Earlier this week, I found myself sucking down mini beef wellington hors d’oeuvres with Hiroo Shimada, the chief engineer and large project leader of powertrain design at Honda for the last 15 years. Less than 24 hours later, I’d be drinking pink margaritas and shouting at the man to ride a mechanical bull. That’s not what this story’s about (but I’ll get to that). This story is about one of the best-selling hybrid cars in North America, built by the company that made hybrids part of America’s mainstream, and how driving it made me so nauseous that I had to pull over and throw up on the side of the road.
Let’s get to it, shall we?
Honda invited me, along with a number of automotive journalists who had actual media credentials, to San Antonio as part of the brand’s rollout of their innovative new 2014 Honda Accord Hybrid. The event took place at the ultra-swanky Èilan hotel and spa, in San Antonio, Texas, and featured a number of Honda executives with serious-sounding titles and solid car-guy credentials. My driving impressions of the car are embargoed until October 9th, but I can tell you this much: the new Accord Hybrid is vastly different from any other mid-sized hybrid sedan.
In order to drive that point home, Honda brought along just about every other mid-sized hybrid sedan for us to drive. Since I can talk about those- Well, here we are.
To be totally honest, the nausea wasn’t the Camry’s fault. Not totally. In fact, the Camry seemed like a decent enough car to me. Especially at first glance.
See, the Camry Hybrid is a good-looking car. It’s a bit bland, of course, and every gauge and instrument and AC vent screams “conventional”, but it has to be what it is in order to accomplish its mission. That is, to be a non-intrusive, A-to-B form of reliable transportation. An appliance, in other words – and that’s OK.
The interior is nice enough, too, though the Camry Hybrid is a far cry from the more recently updated Toyota Avalon Hybrid I played with back in February. In the Avalon, you wonder why anyone would ever spend more for a Lexus version, for example. In the Camry – nice as it is – you understand it.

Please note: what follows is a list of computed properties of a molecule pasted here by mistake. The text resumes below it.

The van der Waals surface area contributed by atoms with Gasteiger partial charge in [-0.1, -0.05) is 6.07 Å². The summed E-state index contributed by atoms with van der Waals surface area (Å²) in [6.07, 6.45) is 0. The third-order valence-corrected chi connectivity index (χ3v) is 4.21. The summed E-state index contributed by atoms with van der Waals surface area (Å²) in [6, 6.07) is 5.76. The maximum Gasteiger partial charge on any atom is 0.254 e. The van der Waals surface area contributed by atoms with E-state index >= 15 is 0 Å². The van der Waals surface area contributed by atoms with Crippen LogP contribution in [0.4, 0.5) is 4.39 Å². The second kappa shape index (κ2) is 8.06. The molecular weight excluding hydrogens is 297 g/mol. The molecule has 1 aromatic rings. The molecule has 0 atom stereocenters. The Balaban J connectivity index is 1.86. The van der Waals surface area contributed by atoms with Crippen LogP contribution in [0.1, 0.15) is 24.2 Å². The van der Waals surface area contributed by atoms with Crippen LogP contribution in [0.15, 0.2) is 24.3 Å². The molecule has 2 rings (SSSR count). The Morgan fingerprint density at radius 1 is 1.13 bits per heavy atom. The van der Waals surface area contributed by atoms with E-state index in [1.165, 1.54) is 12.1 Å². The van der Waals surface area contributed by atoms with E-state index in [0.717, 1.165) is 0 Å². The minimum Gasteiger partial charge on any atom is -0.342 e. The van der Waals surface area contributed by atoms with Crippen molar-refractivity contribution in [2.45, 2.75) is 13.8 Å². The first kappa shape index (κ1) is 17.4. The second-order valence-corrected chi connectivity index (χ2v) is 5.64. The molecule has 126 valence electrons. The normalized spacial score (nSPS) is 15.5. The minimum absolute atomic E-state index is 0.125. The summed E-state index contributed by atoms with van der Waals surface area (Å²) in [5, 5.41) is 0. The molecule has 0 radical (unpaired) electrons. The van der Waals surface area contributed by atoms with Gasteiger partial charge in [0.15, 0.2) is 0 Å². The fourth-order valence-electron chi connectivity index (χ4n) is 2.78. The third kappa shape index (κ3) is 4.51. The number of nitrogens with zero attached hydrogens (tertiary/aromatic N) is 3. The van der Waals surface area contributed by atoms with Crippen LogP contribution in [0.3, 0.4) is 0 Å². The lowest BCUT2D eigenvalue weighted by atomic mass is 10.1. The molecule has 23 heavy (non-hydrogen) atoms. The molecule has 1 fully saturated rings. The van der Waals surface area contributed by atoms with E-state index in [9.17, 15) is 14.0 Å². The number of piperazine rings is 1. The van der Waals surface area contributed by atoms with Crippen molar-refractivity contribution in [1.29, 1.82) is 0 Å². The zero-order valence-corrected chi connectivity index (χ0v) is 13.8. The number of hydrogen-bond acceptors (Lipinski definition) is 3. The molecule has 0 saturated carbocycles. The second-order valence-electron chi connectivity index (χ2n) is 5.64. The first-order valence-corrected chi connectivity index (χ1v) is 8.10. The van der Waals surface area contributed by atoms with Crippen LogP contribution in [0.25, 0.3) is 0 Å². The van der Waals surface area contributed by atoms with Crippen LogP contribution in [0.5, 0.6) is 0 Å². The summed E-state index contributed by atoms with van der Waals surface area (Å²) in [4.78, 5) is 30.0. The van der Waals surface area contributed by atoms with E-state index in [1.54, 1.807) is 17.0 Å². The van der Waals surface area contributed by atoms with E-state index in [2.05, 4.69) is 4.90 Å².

As far as driving the Camry goes, it’s OK. Probably better than you’d think. That said, on the twisty roads surrounding the Èilan, with all their elevation and speed changes, the Camry seemed remarkably floaty compared to the other cars I drove. In some corners, it even seemed a bit unsettled. On my first “loop”, I was driving fairly hard in a bid to charge the hybrid’s batteries. On my second loop, I tried to hypermile the car in order to compare its MPG to the new Accord’s. It was on the second loop, driving much more slowly, that the nausea kicked in.
So, what can we draw from that experience? The Camry Hybrid was the last car I drove that day, and it’s probable that a full day of driving on twisty roads, with up/down, left/right, and fore/aft g-forces acting on my stomach for a few hours might be the culprit. Maybe Honda specifically chose that loop to play up the Camry’s shortcomings. Maybe there’s a sport suspension upgrade available from TRD that will cut down on the Camry’s body roll. Maybe it was the breakfast buffet, Whataburger run, chicken piccata lunch, or my body’s immune system rejecting the very notion of hypermiling.
Much more likely: it was the Hyundai Sonata’s fault.
Stay tuned for part 2. Until then, enjoy some quick photos I snapped of the Camry – and be sure to take any negative comments above with a grain of Hyundai-brand salt.
Original content from Gas 2.